Goal- and target-setting have a long history in the field of international education. The Sustainable Development Goal 4 agenda adds thus to an established tradition of global coordination initiatives that, despite having a non-binding character, are expected to impact on the normative cycle and the priorities of the international community. While there has been extensive debate on the effectiveness and implementation difficulties of this kind of overarching frameworks, empirical work on the crafting and negotiation of these global agendas remains limited. In addition, and given the multi-layered and formally inclusive nature of such processes, existing patterns of influence, power asymmetries, and changing interdependencies among key stakeholders constitute particularly elusive topics.
The objective of this research is to inquire into the process of development and negotiation of the Sustainable Development Goal 4 (SDG4), in order to identify key locus of decision-making and authority – and, more generally, to get a sense of the social structuring of power in the field of education-for-development. The reserch is structured under the form of a PhD thesis by publications, organized along three different research problems corresponding to three independent papers:
This first paper aims at reconstructing the run-up to the World Education Forum 2015 and the final adoption of the Education 2030 Framework for Action in November 2015. At a descriptive level, this paper aims at documenting (a) the constellation of collective and individual actors involved in the process as well as their priorities and motivations; and (b) the most determining meetings, forums and venues. At a more analytical level, the research aims at identifying (c) the varying degrees of influence exerted by different agents; (d) possible cooperation dynamics and affinity groups, and (e) key mechanisms of consensus- building.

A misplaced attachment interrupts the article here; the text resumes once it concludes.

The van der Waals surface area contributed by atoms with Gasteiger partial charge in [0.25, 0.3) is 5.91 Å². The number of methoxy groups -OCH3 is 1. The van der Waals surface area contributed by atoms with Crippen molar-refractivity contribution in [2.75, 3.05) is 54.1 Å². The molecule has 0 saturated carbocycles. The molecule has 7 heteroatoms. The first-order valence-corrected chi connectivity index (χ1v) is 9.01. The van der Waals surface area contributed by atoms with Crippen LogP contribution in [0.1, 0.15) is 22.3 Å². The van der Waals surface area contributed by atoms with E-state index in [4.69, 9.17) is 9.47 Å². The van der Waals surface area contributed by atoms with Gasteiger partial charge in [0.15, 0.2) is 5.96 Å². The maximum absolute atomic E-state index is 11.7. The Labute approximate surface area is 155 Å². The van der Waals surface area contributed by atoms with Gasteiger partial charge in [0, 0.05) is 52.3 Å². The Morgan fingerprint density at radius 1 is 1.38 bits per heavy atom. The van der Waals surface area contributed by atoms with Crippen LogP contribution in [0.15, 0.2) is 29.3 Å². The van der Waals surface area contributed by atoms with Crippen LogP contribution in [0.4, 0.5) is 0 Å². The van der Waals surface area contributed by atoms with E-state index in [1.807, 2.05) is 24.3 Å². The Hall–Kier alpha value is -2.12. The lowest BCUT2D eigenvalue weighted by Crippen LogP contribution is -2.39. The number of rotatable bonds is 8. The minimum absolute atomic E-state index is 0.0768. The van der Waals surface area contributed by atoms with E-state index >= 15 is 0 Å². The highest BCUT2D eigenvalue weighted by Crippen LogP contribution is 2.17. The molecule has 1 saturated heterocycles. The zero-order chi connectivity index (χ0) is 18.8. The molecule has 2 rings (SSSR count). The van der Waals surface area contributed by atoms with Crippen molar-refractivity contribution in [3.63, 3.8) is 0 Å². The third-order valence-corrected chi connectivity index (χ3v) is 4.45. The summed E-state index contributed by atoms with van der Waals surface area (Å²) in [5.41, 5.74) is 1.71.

The second paper inquires into the effects of SDG4 on the institutional agendas and relationships between the different organizations involved in the conduction of large-scale assessments. The paper explores thus recent changes in the composition and structure of this community of practice as entailed by the quantification needs brought about by SDG4. Such a transformation is explored in relation to four main dimensions of analysis: (a) the development of common principles, norms and beliefs; (b) the articulation of an institutional infrastructure enabling the exchange of ideas; (c) the emergence of shared principles of hierarchization; and (d) the development of contending approaches and fault-lines.
The third paper aims at examining the educational background and professional careers of those individuals more significantly involved in the post-2015 process. While it is conventionally assumed that the construction of educational consensus (including global goals) is partially driven by the rise of international development professionals sharing a series of norms, different scholars have drawn attention to the increasing pluralism and heterogeneity resulting from the growing centrality of non-traditional actors. This paper aims at capturing both homogenization trends and differentiation dynamics by profiling a core group of individuals identified as central to the SDG4-negotiation process.
While this study does not contribute directly to the progress of SDG4 targets, it might allow for a richer understanding of the global governance architecture and decision-making mechanisms that, in turn, might contribute a successful or more effective implementation of SDG4. Given that the effectiveness of global globals ultimately depends on their capacity to trigger off cross-accountability dynamics, an understanding of the interdepencies among transnational and domestic actors might greatly facilitate the identification of those strategies, actions and projects more likely to maximize the transformative capacity of SDG4.
This PhD project is carried out by Clara Fontdevila, under the supervision of Dr. Antoni Verger, with the support of a FPU grant of the Ministry of Education and Vocational Training of the Spanish Government (ref. FPU014/0611).